In April we held the first Tek Ura fundraiser, to enable the life transforming work at Tek Ura to continue. The event was sold out a week before the date, a real success for our first fundraising event of this kind.
At ‘Urban Roots’ café in the Blok, we hosted a jazz evening with music, drinks and food. In the afternoon, kids gathered for a jazz workshop where they developed a piece of music under the expert tuition of Chris Carter, a volunteer teacher in Tirana for a couple of years and Matt Carter, his son - a jazz pianist who has performed at some of the flagship jazz venues in the UK.
The piece of music created at the workshop kicked off the evening and we heard violins, ukuleles, drums and guitars, all coming together to produce a beautiful composition. Following this, we moved on to the headliners. Theresa Paratone sang beautiful numbers with Matt and the band accompanying. The atmosphere in Urban roots was fantastic with all the audience loving listening to the music together. Matt then treated us to a jazz masterpiece – with the café captivated by his piano excellence and descriptions of the music.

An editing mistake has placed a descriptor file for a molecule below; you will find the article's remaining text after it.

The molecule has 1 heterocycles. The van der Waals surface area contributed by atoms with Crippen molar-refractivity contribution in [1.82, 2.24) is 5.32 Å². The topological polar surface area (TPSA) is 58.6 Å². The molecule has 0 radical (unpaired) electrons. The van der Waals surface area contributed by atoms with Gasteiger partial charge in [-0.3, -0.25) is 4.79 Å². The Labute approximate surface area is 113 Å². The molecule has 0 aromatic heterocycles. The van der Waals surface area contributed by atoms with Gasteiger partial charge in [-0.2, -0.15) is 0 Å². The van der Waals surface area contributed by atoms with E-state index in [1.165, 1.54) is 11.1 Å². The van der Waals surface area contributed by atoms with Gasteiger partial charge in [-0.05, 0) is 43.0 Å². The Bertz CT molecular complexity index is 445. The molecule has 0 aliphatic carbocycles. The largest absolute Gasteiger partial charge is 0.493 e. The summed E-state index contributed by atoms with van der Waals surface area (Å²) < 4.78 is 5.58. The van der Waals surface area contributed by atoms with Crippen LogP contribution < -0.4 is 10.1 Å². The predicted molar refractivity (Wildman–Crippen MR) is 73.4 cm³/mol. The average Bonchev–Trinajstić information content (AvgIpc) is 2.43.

We were incredibly thankful to all the performers for donating their time and expertise to raise money and the profile of Tek Ura. They gave up their Friday night to raise money to enable the work of Tek Ura to continue. Annie Dupree shared the reason behind the fundraiser, talking about some of the lives positively changed by Tek Ura, people like Toni:
Toni never went to school as a child - he never learnt to read and write. Even when he was asked to sign his name he would struggle to consistently make the same pattern on a page. Toni is a resourceful young man, willing to try his hand at anything, for a time he bought and sold pigs, shoes and working as a part time labourer.
He is now father, a father with the pressure to maintain a steady income. When Tek Ura offered him the opportunity to learn to read and write through our adult literacy program, he hesitated only for a moment. Not because he was too proud to sit in front of someone and say 'how do I write my name?' but because he knew every moment he was sitting a room learning meant less time out trying to find money for his family.
At Tek Ura we have had the pleasure of seeing his joy in finally being able to read, slowly but surely. He can now send a text message something he always wanted to do and he can now have some confidence in encouraging his own child to read and write.